Major rain events — like the ones that have been plaguing Wisconsin this summer — get insurance companies busy denying homeowners insurance claims based on water-related policy exclusions.
There are many types of homeowners insurance policies. Most all-perils policies exclude (among other things) water damage caused by:
- Flood, defined as, “A general and temporary condition of partial or complete inundation of two or more acres of normally dry land or of two or more properties from: a) Overflow of inland or tidal waters; b) Unusual and rapid accumulation of runoff of surface waters from any source; or c) Mudflow. Coverage for flood is available only through a flood insurance policy.
- Surface water movement (includes water traveling on the ground)
- Overflow of a body of water
- Water below the surface of the ground
- Earth movement
- Sewer or drain backup (may be added with an endorsement)
- Sump pump discharge (may be added with an endorsement)
- Weather conditions that contribute to any of the above
Given these exclusions, damage from water seeping through a basement wall, window well, sump pump, basement floor, or other entry point at the foundation and below is not a covered loss. Conversely, unless specifically excluded, damage from wind-driven rain that enters through the roof, siding, or other opening should be covered.
It is important to note that the rules require coverage exclusions to match the claim circumstance specifically, or coverage does apply. Additionally, any policy language found to be ambiguous must be interpreted in favor of coverage.
How to know if your water damage insurance claim should be covered
As with all insurance coverage questions, proof of coverage must be found in the policy language. An understanding of the policy provisions, exclusions, endorsements and limits is necessary.
Generally speaking, a homeowners policy covers sudden and accidental water damage caused by water sources inside the home, like a broken pipe. With the exception of flood insurance, most homeowners insurance policies exclude losses caused by water that enters your home from the foundation or ground. Determining if coverage applies begins by determining how and when the water got there in the first place.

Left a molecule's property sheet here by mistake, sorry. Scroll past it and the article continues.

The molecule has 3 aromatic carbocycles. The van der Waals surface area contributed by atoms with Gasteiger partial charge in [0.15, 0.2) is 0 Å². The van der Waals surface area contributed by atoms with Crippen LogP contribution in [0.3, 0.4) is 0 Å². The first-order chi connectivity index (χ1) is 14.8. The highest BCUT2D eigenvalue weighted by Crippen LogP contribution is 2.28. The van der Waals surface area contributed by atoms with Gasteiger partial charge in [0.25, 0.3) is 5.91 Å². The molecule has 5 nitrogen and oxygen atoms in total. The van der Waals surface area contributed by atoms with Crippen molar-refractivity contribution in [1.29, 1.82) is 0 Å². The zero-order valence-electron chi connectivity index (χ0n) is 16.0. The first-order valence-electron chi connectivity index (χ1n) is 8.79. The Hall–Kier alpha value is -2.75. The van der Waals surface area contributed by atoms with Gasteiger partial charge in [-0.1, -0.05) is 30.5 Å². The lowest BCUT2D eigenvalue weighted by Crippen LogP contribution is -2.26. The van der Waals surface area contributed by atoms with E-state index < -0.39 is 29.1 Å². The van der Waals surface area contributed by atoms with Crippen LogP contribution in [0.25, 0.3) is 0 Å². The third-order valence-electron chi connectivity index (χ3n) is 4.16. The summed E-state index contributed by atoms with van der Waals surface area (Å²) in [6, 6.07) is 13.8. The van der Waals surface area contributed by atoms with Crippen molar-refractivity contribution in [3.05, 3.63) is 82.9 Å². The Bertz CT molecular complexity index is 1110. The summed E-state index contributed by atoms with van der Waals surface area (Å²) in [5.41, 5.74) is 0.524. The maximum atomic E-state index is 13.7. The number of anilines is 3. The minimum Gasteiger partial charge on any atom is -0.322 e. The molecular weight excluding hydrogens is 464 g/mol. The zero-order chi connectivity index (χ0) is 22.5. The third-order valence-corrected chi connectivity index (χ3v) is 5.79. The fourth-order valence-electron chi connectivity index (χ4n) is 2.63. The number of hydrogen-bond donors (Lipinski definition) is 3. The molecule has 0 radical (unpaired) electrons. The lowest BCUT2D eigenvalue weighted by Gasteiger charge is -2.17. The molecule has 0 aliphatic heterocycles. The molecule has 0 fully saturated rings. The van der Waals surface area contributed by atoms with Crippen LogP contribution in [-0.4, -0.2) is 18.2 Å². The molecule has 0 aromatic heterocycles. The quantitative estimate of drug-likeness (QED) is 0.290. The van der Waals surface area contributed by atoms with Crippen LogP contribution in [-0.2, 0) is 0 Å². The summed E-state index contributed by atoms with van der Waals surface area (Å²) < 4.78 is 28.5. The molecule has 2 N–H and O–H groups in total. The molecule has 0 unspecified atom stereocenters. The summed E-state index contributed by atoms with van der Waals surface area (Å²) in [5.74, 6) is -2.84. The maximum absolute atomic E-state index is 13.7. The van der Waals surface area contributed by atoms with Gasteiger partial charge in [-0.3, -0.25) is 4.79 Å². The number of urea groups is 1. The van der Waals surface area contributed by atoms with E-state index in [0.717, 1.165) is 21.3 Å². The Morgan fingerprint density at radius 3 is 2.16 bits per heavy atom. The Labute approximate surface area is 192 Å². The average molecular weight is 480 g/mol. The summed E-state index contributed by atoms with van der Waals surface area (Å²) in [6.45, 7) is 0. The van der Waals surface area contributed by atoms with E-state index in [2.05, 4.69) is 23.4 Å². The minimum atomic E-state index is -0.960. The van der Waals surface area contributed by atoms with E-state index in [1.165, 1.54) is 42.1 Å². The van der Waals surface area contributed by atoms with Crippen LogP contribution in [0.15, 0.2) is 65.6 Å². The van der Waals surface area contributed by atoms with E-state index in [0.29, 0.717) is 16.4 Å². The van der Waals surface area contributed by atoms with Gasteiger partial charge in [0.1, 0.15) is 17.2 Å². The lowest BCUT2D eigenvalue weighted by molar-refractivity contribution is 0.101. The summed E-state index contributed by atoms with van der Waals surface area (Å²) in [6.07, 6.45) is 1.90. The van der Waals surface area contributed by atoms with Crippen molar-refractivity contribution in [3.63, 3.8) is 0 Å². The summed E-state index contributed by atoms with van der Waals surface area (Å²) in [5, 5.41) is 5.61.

Rainwater rapidly entering and damaging property
If rain fell from the sky and entered a building, attorney Edward Beckmann from Hellmuth and Johnson, argues there is legal precedent in Wisconsin to enforce coverage for the loss, writing, “Damage due to rainwater that did not travel along the ground’s surface was specifically held to be covered under multiple [homeowners] policies.”
Backup, Overflow and Sump Endorsements
Sewer backup, drain overflow, and sump pump failure are common issues following a major rain event. Homeowners who added endorsements for these risks will be compensated for covered losses, though their policy limits may not be high enough to pay for all the damage.
What to do if your homeowners insurance claim is denied
Major rain events are among the most costly disasters for property owners. If you suffered water damage, and your insurance company denied your claim, you have limited time to request a review. To do so, follow these steps:
- Read your insurance carrier’s official explanation for why your claim was denied. This will arrive by mail.
- Compare their explanation to the language in your homeowners policy.
- If you disagree with your insurance company’s findings, contact your claims adjuster’s supervisor and explain your position. Be sure you can point to the words in your policy that promise coverage.
- If your claim is denied because the peril is excluded from your coverage, compare the details of your loss to the exclusion. If the circumstance of your loss does not fit the exclusion, you may want to consult with a public insurance adjuster. He or she can review your policy and confirm whether or not coverage should apply.
Disaster relief may be an option
On Aug. 29, 2018, Gov. Scott Walker increased the declared State of Emergency from six counties to statewide. His proclamation will bring much-needed federal disaster relief to communities and property owners suffering from water damage throughout Wisconsin.